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Are intuitive networks the answer to complexity?

Enterprise IT customers are frazzled and frustrated, panicked and perplexed, says Cisco’s Dave Justice. IT professionals and vendors alike are under enormous pressure to ease those pain points — and that means making some big changes in network architecture.


System integration concept with union of puzzle

Right after striding onstage at Cisco Connect in Toronto recently, Dave Justice pulled up his pant leg to show off his socks.

Taking a cue from Canadian Prime Minister Justin Trudeau, Justice was strategically sporting some fancy ankle gear (in this case, a red-and-white maple leaf motif) to make his host city swoon.

Justice is Cisco’s senior VP of global security and enterprise networking sales. He explained that while he’s American, his wife was born in Toronto. Though they live in Silicon Valley, Justice wore the socks as a sartorial shout-out not only to his wife’s hometown, but also to the 3,000 Cisco staff and partners who gathered to hear him speak there.

What he proceeded to tell them is that it’s time for Cisco — and all large enterprise IT vendors, really — to pull up their socks.

Enterprise IT customers, said Justice, are frazzled and frustrated, panicked and perplexed. One of their chief complaints is that networks have become way too complex to manage and secure. With so many enterprises using multiple cloud and security providers, costs have also gotten way out of hand.

“This complexity has got people pulling their hair out,” Justice said later in a Q&A with tech journalists. “And there’s an immense amount of frustration that they’re dumping billions and billions of dollars into security and it’s not working.”

To top things off, he said, “there’s a massive shortage” of tech talent to handle all of these mounting challenges. “It’s not a pretty picture for us as IT professionals,” Justice concluded. IT vendors like Cisco are under enormous pressure from their customers to ease these pain points.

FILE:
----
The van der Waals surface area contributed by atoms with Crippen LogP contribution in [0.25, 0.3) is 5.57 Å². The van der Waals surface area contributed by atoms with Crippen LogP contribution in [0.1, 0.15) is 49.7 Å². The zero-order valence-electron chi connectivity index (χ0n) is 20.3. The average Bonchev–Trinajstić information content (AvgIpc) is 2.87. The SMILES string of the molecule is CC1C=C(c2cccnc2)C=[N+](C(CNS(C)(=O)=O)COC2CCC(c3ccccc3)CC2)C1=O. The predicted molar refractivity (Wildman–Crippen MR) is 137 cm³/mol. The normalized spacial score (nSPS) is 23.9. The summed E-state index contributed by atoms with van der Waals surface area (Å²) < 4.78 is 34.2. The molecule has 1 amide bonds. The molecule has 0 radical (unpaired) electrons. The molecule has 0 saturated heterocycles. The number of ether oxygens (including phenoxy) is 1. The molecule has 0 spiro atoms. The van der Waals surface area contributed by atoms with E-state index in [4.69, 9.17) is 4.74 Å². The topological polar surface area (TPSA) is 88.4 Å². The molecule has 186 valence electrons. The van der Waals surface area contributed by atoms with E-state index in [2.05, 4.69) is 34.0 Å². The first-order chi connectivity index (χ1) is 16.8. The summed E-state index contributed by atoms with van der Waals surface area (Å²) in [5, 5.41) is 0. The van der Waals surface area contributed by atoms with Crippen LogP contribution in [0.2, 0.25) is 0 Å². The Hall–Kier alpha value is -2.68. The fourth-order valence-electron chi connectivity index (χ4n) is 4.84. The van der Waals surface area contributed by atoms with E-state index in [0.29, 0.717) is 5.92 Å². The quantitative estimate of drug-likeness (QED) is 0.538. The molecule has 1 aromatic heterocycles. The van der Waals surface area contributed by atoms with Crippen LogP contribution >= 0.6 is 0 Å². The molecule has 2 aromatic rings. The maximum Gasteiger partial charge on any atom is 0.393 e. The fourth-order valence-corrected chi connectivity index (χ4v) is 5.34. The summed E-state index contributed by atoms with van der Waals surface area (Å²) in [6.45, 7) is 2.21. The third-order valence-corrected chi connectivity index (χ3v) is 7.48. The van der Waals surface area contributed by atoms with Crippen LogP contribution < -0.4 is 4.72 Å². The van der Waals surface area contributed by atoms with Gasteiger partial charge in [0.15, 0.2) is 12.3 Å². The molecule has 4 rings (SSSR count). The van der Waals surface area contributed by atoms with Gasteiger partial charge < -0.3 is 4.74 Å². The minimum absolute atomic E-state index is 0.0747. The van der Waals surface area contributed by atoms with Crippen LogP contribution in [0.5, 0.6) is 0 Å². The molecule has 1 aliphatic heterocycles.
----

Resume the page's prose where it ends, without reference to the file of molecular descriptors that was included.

How do you tackle such huge IT problems? With more IT, he said. Different IT. Specifically, as Justice elaborated, with IT that is artificially intelligent and automated.

This is where Cisco Connect got all Game of Thrones on us. A video starring GOT actor Peter Dinklage popped up on the massive screen behind Justice. It was a promo spot for Cisco’s Intuitive Network, a new line of products that features Encrypted Traffic Analytics (ETA) as its focal piece.

According to Cisco, ETA can identify malware in encrypted traffic, without requiring any information to be decrypted. That means you can quickly spot and root out the bad stuff without compromising the privacy and security of the good stuff.

Although ETA is just one aspect of Cisco’s Intuitive Network, the product suite is designed to address those three huge pain points facing enterprise IT pros right now: complexity, cost and lack of skilled IT talent. It does that by baking ingredients like machine learning, SD-WAN and automation right into the mix.

As the promo video featured Dinklage strolling down a CGI-enhanced London road, it mirrored the new path that Cisco and other large enterprise IT providers are being forced to take.

In his conversation with journalists after the presentation, Justice conceded that the days of serving up closed-ended, piecemeal, hardware-centric, one-time solutions are over. No one wants to buy a ‘box’ — or a bunch of disparate boxes — that don’t work together, can’t be customized and will just have to be replaced by yet another box in a few short years.

The new approach is integrated, SaaS-based and more openly architected. There is a push to put the network back at the heart of the enterprise, and to do that in a very holistic way.

“It’s going to be about integrating these technologies together,” Justice said, adding that he meant multi-vendor solutions as well as Cisco’s own proprietary systems. “It’s easier to manage overall.”

Rob Barton, principal systems engineer for Cisco Canada, expanded upon that point in the media session. He said Cisco is opening up its architecture by adding more programmability and APIs to its offerings. One example is Cisco’s new Security Connector. It’s billed by Cisco as the first-ever enterprise security application for iOS devices, which have been notoriously shuttered to developers and outside integrations.

We know, of course, that Cisco and its fellow IT providers aren’t doing this purely out of a sense of duty to their customers. By moving from a focus on Big One-Time Hardware purchases to SaaS, API integration and managed services, they can also drive recurring revenue streams.

In her own presentation, Cisco Canada president Rola Dagher alluded to digital disruptors like Uber, Airbnb and Netflix. “They continue to disrupt to make sure they stay relevant. How do you survive today? That’s the big question.”

The answer, for Cisco and other enterprise vendors, is to pull up your socks and make these sorts of drastic changes. The alternative is to end up bruised and bloodied on the IT battlefield, like some scene out of Game of Thrones.

Image: iStock

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